The mill processed 94,589 tonnes of ore during the quarter at an average feed grade of 1.12% copper and 0.63%g/t gold.
Recovery of metal to concentrate was at 95.9% copper and 68.9% gold, while production of concentrate was 3,643t containing saleable metals of 978t of copper and 1,199 ounces of gold.
This brought the volume for the half-year period to 177,605t, up 9% year-on-year, at an average feed grade of 1.10% copper and 0.53g/t gold.
It noted that average recoveries to concentrate for the half year of 96.3% for copper and 68.3% for gold improved compared to the previous year's 95.3% copper and 60% gold.
Rambler recovered a total of 1,801t of copper to concentrate in the first half of the 2018, down 5% on the year, while gold production rose 40% to 1,861oz.
CEO Norman Williams noted mine production had been the company's bottleneck for the first half of 2018, with mill throughput, recoveries and concentrate grades all improving.
"The single greatest limitation on plant utilisation, and therefore concentrate production, is the lack of feed at target grade from the mine. During the first half of 2018 the mine completed all remaining capital projects required to enable it to support our Phase 2, 1,250t per day targeted ore processing rate," he said.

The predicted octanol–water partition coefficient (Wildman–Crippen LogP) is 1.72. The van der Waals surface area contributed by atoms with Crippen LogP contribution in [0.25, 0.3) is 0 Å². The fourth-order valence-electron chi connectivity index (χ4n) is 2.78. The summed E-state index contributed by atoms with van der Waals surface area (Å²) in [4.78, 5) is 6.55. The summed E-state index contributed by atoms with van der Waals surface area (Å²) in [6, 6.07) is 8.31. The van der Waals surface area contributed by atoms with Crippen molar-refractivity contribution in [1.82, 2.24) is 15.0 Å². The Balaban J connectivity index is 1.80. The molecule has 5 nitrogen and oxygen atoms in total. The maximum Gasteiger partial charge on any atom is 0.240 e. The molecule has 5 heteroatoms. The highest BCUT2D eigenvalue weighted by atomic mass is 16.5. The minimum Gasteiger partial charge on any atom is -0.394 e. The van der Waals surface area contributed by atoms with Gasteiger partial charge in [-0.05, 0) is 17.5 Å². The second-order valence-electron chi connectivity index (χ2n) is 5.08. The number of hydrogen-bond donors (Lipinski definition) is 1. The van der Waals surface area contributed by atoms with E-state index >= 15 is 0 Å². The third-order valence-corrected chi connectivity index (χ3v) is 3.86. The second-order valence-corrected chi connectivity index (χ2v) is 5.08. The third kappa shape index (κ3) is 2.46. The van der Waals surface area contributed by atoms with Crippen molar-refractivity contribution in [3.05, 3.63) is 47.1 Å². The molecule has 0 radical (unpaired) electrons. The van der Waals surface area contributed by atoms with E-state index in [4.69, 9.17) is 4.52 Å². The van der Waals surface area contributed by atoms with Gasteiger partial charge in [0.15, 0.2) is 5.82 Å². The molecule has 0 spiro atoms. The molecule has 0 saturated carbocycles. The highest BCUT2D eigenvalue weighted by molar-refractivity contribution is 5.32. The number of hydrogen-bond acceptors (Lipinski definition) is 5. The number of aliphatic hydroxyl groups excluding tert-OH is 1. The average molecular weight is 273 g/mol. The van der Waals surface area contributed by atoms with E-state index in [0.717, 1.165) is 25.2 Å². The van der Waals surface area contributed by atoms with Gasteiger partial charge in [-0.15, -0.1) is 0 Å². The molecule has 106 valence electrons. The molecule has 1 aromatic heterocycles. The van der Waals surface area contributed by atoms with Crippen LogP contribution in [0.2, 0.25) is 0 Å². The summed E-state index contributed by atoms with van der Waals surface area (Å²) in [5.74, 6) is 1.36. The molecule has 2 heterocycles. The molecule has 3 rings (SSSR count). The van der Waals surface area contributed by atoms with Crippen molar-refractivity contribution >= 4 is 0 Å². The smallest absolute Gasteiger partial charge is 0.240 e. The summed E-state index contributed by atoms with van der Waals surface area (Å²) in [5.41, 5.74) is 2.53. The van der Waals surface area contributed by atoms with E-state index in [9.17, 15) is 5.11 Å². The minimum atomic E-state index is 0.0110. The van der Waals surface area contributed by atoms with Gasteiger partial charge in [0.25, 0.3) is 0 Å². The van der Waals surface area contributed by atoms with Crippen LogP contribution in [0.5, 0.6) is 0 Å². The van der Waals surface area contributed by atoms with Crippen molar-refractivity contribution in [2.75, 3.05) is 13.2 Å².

A 24-week productivity improvement initiative at the Ming mine was started in June, with focus on mine planning, operations and mobile equipment maintenance.
The aim is to mine and haul 1,250tpd at a minimum 1.4% copper grade, delivering 18tpd copper in ore to the plant, while also hauling 485tpd of waste.
Williams noted by weeks seven and eight of the project, running over July 13-26, targets were being achieved.
He said over those two weeks, an average of 1,324tpd of ore was hauled to the surface grading 1.59% copper, an average of 20tpd of contained copper. Over the same period, an average of 560tpd of waste material was mined and moved to a permanent storage location.
"Sustaining these production levels over the long-term requires increasing the development rate from the current 25 rounds per week to 30-35 rounds per week", he said.
"This uplift will be realised by a combination of increasing the number of development headings available each week, reducing the cycle time of the drill-blast-load-haul cycle, and cross training critical mining skills among the staff to allow key positions to be manned each day."